Trigger Warnings: attempted suicide, abusive family reference
Even her beginning was her end. Her elementary school friends never understood why she always smelled of fish but she couldn’t find words in their language to describe how hard she worked to earn that perfume. Once, to make her pay for it, they sent her out in a boat in the middle of a raging storm. In her nightmares, she smells lightning and blood. She smells it now, the sky gray again above her but her fear will not triumph over her resolution. Her father, gone as always, had left his knife unattended. How stupid. She sees in the dull reflection against the serrated blade her mahogany eyes and tan skin. How she hates her skin. It didn’t shield her from the cold. She pushes her long black braids to the side, out of the way of her jugular, and presses.
The world around her melts, as expected. The cold of the tundra leaves her skin and is replaced with tropical heat. Fitting. Her father always said she’d go to hell. But instead of flames, a jungle surrounds her. Large flowers, flat leaves, sweet scents, it was the stuff of her donated children’s books. She recalls now those books, her young face with its trademark Inuit pudge. She recalls much of her life.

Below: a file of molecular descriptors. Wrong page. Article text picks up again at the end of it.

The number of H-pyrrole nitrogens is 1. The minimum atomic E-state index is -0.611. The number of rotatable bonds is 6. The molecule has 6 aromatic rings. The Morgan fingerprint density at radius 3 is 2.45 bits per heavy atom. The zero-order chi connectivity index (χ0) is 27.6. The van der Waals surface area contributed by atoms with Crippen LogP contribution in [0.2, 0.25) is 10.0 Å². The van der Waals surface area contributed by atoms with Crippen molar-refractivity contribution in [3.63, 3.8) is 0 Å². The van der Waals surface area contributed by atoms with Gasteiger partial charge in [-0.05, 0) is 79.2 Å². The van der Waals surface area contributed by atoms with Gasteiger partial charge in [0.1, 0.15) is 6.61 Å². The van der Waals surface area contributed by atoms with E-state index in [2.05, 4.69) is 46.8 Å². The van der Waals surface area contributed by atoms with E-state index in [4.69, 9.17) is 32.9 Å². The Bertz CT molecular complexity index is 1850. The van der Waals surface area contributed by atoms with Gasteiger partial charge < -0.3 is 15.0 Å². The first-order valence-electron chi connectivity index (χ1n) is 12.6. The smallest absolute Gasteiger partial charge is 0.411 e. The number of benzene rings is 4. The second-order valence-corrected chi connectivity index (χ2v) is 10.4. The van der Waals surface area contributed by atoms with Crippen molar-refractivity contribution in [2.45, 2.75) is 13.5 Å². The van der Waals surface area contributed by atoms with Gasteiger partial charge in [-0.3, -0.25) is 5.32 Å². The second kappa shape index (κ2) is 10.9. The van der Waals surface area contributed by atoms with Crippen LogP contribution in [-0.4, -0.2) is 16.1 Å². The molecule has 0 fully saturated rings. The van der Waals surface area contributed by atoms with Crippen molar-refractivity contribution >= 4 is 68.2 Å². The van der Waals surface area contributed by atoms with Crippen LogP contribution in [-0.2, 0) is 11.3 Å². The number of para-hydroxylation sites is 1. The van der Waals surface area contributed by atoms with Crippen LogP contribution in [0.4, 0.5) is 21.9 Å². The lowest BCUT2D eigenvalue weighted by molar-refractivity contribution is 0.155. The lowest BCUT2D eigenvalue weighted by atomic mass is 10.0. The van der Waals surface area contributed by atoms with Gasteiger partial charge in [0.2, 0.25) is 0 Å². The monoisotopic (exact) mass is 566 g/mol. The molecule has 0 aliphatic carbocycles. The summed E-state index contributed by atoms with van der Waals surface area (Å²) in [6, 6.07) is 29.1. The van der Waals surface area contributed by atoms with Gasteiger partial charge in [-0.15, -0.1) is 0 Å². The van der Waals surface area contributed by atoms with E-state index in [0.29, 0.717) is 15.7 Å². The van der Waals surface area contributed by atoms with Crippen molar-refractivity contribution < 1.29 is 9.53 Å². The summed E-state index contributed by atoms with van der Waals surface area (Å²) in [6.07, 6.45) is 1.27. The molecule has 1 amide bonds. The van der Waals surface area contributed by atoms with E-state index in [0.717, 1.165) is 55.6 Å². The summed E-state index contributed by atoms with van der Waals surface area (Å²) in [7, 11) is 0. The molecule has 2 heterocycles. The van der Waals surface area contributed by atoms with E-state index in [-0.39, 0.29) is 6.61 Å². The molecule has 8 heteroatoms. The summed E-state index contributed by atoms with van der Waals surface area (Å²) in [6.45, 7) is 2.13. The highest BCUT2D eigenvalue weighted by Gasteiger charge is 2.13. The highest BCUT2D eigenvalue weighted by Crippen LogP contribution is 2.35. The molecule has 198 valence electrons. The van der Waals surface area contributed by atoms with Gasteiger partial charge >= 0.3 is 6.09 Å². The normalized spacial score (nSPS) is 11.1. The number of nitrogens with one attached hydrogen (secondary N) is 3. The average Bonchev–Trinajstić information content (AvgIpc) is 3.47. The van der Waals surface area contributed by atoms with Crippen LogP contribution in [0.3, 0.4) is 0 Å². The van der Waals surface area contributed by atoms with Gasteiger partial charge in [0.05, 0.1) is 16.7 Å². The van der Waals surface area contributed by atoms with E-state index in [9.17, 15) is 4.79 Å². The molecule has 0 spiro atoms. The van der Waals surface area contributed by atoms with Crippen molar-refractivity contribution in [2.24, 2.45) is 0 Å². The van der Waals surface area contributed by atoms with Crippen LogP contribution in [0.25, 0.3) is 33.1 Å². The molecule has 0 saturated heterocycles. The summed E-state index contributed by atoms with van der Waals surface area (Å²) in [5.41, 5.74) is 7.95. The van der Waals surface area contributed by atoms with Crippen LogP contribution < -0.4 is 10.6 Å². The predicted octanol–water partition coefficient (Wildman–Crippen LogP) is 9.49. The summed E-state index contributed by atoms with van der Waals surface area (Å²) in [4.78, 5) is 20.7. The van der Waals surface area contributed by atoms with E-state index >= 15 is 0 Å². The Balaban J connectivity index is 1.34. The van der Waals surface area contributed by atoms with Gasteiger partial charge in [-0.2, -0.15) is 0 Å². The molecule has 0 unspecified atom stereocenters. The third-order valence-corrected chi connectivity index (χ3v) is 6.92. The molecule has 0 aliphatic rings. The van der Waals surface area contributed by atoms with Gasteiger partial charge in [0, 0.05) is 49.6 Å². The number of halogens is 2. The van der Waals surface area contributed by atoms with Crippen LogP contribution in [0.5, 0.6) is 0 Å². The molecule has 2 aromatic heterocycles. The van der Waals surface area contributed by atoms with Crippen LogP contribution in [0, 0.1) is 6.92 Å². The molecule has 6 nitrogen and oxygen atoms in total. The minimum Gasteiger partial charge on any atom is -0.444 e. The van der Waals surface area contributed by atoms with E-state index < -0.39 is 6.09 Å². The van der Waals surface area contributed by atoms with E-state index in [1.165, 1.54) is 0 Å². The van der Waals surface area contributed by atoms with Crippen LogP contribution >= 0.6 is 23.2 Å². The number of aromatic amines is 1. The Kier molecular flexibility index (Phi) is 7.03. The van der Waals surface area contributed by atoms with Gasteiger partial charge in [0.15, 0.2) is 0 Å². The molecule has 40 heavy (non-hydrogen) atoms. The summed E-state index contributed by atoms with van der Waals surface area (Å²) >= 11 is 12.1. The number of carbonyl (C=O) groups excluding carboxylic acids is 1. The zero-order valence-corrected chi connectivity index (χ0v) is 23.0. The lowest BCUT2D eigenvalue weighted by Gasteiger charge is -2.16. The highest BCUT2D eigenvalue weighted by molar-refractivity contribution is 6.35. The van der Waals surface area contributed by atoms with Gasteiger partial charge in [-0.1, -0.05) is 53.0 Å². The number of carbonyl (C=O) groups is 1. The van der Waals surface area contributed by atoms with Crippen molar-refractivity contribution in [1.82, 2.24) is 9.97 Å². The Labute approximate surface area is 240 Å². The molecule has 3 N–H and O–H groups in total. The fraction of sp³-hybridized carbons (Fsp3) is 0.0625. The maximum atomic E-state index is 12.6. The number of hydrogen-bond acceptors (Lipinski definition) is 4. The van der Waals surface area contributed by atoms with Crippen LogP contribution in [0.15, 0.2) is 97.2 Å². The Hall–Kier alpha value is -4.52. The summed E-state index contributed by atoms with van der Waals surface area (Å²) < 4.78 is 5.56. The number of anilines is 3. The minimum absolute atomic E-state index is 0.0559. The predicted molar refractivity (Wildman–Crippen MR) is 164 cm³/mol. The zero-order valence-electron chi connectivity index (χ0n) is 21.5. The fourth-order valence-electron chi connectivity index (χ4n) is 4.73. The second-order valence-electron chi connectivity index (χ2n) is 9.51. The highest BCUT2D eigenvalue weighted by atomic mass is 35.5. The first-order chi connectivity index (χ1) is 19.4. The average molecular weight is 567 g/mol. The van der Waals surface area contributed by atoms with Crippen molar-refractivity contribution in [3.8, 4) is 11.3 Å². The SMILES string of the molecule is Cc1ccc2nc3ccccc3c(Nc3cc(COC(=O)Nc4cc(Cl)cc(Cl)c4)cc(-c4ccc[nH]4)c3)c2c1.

Things are going according to plan.
She sees her younger self stand before her, playing in the jungle weeds. There is hope in her iced heart. The blade that was still in her hand falls.
The girl speaks: “You can’t see this if you’re dead.” She has a point. The elder girl nods.
The plan has succeeded. Sometimes it doesn’t.
And the Inuit girl’s world goes cold again, welcoming reality. She is no happier, but she’s been duped into living again.
That’s our job. And it always will be.